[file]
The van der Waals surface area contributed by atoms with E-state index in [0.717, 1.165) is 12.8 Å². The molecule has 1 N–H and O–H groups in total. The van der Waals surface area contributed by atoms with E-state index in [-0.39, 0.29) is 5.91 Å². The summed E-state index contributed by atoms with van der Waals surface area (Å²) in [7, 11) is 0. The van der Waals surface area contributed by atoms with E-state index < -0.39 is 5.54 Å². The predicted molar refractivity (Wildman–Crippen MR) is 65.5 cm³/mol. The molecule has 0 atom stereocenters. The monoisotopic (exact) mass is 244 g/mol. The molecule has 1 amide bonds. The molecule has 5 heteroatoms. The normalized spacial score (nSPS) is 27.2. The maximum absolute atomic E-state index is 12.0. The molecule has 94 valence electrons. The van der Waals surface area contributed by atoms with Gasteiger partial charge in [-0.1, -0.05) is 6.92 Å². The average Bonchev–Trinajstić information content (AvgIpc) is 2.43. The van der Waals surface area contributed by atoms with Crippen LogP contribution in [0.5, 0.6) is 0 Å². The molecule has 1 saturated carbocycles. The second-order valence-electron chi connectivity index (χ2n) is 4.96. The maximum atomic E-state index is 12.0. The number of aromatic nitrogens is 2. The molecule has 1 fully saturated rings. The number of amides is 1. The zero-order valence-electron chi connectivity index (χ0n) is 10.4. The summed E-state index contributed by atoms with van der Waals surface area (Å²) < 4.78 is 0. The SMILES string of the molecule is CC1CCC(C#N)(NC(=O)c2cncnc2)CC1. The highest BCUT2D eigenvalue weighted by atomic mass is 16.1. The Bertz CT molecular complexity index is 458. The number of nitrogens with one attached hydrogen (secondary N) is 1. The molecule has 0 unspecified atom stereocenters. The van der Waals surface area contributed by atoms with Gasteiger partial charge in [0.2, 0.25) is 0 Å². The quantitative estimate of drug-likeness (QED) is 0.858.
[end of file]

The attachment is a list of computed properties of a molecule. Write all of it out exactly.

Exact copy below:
The van der Waals surface area contributed by atoms with E-state index in [0.717, 1.165) is 12.8 Å². The molecule has 1 N–H and O–H groups in total. The van der Waals surface area contributed by atoms with E-state index in [-0.39, 0.29) is 5.91 Å². The summed E-state index contributed by atoms with van der Waals surface area (Å²) in [7, 11) is 0. The van der Waals surface area contributed by atoms with E-state index < -0.39 is 5.54 Å². The predicted molar refractivity (Wildman–Crippen MR) is 65.5 cm³/mol. The molecule has 0 atom stereocenters. The monoisotopic (exact) mass is 244 g/mol. The molecule has 1 amide bonds. The molecule has 5 heteroatoms. The normalized spacial score (nSPS) is 27.2. The maximum absolute atomic E-state index is 12.0. The molecule has 94 valence electrons. The van der Waals surface area contributed by atoms with Gasteiger partial charge in [-0.1, -0.05) is 6.92 Å². The average Bonchev–Trinajstić information content (AvgIpc) is 2.43. The van der Waals surface area contributed by atoms with Crippen LogP contribution in [0.5, 0.6) is 0 Å². The molecule has 1 saturated carbocycles. The second-order valence-electron chi connectivity index (χ2n) is 4.96. The maximum atomic E-state index is 12.0. The number of aromatic nitrogens is 2. The molecule has 1 fully saturated rings. The number of amides is 1. The zero-order valence-electron chi connectivity index (χ0n) is 10.4. The summed E-state index contributed by atoms with van der Waals surface area (Å²) < 4.78 is 0. The SMILES string of the molecule is CC1CCC(C#N)(NC(=O)c2cncnc2)CC1. The highest BCUT2D eigenvalue weighted by atomic mass is 16.1. The Bertz CT molecular complexity index is 458. The number of nitrogens with one attached hydrogen (secondary N) is 1. The molecule has 0 unspecified atom stereocenters. The van der Waals surface area contributed by atoms with Gasteiger partial charge in [0.2, 0.25) is 0 Å². The quantitative estimate of drug-likeness (QED) is 0.858.